Boom-bust

Maybe they’re right. But more likely, it is much more complicated.

In conversation, I find the malinformed much more intractable than the ill-informed. With the latter, there is a chance you can correct the misinformation. With the former, however, the mere fact that the malinformation is correct seems to be sufficient cause for them to defend the castle they have built in the sky. When you “yes, but” them, all they tend to hear is the “yes”.

In fairness, all information is technically malinformation as we will never have access to the complete knowledge of the universe. We are always going to be forced to make decisions based on limited knowledge.

But where more knowledge is available, I think there is duty to examine and understand it before becoming intractable in our positions.

If there is a newspaper article about a new scientific discovery, efforts should be made to learn more about the limitations of the science that led to the discovery. How far can you realistically extrapolate from those few data points?

In biomedical research, that which occurs in a mouse is, at best, a clue to what might happen in a human. Nothing more.

It could lead to the next step in scientific inquiry—the actual purpose of science—or to a dead end.

Belief is nice, but unless that belief is well founded on broad and balanced information, it is limiting and might be dangerous.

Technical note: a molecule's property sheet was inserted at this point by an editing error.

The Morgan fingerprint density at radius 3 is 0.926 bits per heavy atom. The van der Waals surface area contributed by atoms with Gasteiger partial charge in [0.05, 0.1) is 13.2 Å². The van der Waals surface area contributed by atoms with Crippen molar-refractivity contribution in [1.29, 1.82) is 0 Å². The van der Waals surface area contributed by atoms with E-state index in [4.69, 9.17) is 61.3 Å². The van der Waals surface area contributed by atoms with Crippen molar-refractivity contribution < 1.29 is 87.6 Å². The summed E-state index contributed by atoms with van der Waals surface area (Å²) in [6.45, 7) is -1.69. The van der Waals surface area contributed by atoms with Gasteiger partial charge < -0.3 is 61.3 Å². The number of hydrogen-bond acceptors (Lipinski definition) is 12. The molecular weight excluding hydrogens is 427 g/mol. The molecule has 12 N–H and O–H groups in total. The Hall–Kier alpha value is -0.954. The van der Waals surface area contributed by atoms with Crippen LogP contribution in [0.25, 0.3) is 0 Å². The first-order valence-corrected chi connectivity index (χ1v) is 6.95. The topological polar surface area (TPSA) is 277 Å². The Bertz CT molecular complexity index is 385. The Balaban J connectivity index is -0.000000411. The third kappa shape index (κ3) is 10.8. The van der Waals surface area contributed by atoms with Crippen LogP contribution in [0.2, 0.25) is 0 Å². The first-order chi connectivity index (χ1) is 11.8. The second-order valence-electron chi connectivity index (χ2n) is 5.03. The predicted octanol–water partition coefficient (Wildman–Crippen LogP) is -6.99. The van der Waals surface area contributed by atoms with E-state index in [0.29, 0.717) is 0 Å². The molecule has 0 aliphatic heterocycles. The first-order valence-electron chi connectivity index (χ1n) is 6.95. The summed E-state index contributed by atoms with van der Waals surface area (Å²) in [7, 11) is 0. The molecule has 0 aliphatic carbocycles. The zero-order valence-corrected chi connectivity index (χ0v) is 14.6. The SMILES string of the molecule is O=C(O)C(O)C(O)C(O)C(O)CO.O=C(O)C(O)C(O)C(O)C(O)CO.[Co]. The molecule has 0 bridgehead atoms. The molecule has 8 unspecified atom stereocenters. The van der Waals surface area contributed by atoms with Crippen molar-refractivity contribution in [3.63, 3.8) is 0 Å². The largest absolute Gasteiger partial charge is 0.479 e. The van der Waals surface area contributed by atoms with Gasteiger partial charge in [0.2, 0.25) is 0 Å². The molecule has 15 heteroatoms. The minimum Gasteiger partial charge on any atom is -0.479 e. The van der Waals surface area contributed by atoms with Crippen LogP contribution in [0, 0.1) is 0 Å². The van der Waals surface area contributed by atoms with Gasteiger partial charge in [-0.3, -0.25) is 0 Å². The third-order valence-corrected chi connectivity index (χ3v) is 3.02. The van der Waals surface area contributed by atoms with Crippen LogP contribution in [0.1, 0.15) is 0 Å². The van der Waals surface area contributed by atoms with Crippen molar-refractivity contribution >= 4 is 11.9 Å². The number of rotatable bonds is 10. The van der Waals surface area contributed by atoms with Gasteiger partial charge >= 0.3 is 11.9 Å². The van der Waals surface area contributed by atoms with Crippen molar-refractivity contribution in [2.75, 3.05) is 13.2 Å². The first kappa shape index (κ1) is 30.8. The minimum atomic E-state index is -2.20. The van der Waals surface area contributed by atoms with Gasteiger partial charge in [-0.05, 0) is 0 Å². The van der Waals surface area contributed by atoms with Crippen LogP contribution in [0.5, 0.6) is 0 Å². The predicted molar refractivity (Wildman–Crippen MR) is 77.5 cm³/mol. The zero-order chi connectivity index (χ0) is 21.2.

(Or at least, as far as I know based on my understanding of the available information.)

Toronto Marlies crunch Syracuse

As the New Year arrived, my beloved Toronto Marlies played host to their cross-border rivals Syracuse Crunch.

The New York team is well named, with a history of pounding their opponents physically if not always on the scoreboard…and the local boys were ready to give as good as they got.

Saturday, January 2: Toronto 3 – Syracuse 2 (YouTube highlights)

Sunday, January 3: Toronto 3 – Syracuse 2 (OT) (YouTube highlights)

The hard-hitting series sets up an interesting three-quel when Syracuse visits Toronto’s Ricoh Coliseum yet again on Wednesday, January 20.

Substance over volume

ddnews

When you meet someone who does not speak your language, there is a cliché response of talking louder to make yourself understood. There is something within many of us that says if we simply pump up the volume, we can overcome the disconnect.

A couple of months ago, Tufts University released their latest estimates for the average cost of developing a new drug: $2.6 billion (I’ve seen estimates up to $5 billion). Eleven years ago, the same group calculated the costs at $0.8 billion.

Now, every time these estimates arise, the hand-wringing begins over how the costs were calculated, which factors make sense and which are over-reaching. What no one seems to argue, however, is that drugs are less expensive to develop today than they were a decade ago.

So what has this to do with speaking louder?

The same period has seen amazing technological achievements designed to facilitate and accelerate drug discovery and development.

Combinatorial chemistry was heralded as a way to expand compound libraries from hundreds to hundreds of thousands. High-throughput and high-content screening, as well as miniaturization and automation, were lauded as ways to screen all of these compounds faster under the paradigm of “fail early, fail often”. And given the masses of data these technologies would churn out, the informatics revolution was supposed to convert data into knowledge and knowledge into healthcare.

And yet, for all of these improvements in throughput, I question whether we have seen much improvement in the number or quality of drugs being produced. We certainly haven’t made them less expensive.

Please understand, I don’t place any fault in the technologies. These are truly marvels of engineering. Rather, I question the applications and expectations of the technologies.